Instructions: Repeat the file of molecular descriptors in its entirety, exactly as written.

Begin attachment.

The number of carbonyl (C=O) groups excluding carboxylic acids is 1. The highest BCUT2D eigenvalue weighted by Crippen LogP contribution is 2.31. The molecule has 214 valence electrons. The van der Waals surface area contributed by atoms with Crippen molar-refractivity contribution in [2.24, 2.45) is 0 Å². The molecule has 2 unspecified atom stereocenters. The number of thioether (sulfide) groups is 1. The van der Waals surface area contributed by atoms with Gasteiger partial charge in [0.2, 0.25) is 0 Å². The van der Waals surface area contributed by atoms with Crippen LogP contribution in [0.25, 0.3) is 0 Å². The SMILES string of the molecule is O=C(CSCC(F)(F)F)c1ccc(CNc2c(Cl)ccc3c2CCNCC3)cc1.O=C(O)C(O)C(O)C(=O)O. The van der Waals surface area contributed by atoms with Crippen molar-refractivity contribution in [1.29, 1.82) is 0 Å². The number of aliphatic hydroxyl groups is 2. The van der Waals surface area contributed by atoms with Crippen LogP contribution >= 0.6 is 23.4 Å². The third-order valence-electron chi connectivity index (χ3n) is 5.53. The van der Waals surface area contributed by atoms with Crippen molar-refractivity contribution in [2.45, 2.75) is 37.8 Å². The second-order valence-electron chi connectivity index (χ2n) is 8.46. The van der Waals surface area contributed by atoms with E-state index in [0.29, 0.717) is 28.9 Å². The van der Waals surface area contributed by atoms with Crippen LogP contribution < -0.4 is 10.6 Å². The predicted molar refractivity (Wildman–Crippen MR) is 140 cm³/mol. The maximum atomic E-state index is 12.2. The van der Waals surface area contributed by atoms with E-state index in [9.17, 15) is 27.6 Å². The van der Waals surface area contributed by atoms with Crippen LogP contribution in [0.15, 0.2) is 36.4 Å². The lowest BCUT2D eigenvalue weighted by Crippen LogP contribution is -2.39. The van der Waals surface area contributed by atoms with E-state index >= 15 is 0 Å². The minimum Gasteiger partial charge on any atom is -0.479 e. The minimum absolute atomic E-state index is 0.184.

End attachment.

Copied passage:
The number of carbonyl (C=O) groups excluding carboxylic acids is 1. The highest BCUT2D eigenvalue weighted by Crippen LogP contribution is 2.31. The molecule has 214 valence electrons. The van der Waals surface area contributed by atoms with Crippen molar-refractivity contribution in [2.24, 2.45) is 0 Å². The molecule has 2 unspecified atom stereocenters. The number of thioether (sulfide) groups is 1. The van der Waals surface area contributed by atoms with Gasteiger partial charge in [0.2, 0.25) is 0 Å². The van der Waals surface area contributed by atoms with Crippen LogP contribution in [0.25, 0.3) is 0 Å². The SMILES string of the molecule is O=C(CSCC(F)(F)F)c1ccc(CNc2c(Cl)ccc3c2CCNCC3)cc1.O=C(O)C(O)C(O)C(=O)O. The van der Waals surface area contributed by atoms with Crippen molar-refractivity contribution in [1.29, 1.82) is 0 Å². The number of aliphatic hydroxyl groups is 2. The van der Waals surface area contributed by atoms with Crippen LogP contribution >= 0.6 is 23.4 Å². The third-order valence-electron chi connectivity index (χ3n) is 5.53. The van der Waals surface area contributed by atoms with Crippen molar-refractivity contribution in [2.45, 2.75) is 37.8 Å². The second-order valence-electron chi connectivity index (χ2n) is 8.46. The van der Waals surface area contributed by atoms with E-state index in [0.29, 0.717) is 28.9 Å². The van der Waals surface area contributed by atoms with Crippen LogP contribution < -0.4 is 10.6 Å². The predicted molar refractivity (Wildman–Crippen MR) is 140 cm³/mol. The maximum atomic E-state index is 12.2. The van der Waals surface area contributed by atoms with E-state index in [9.17, 15) is 27.6 Å². The van der Waals surface area contributed by atoms with Crippen LogP contribution in [0.15, 0.2) is 36.4 Å². The lowest BCUT2D eigenvalue weighted by Crippen LogP contribution is -2.39. The van der Waals surface area contributed by atoms with E-state index >= 15 is 0 Å². The minimum Gasteiger partial charge on any atom is -0.479 e. The minimum absolute atomic E-state index is 0.184.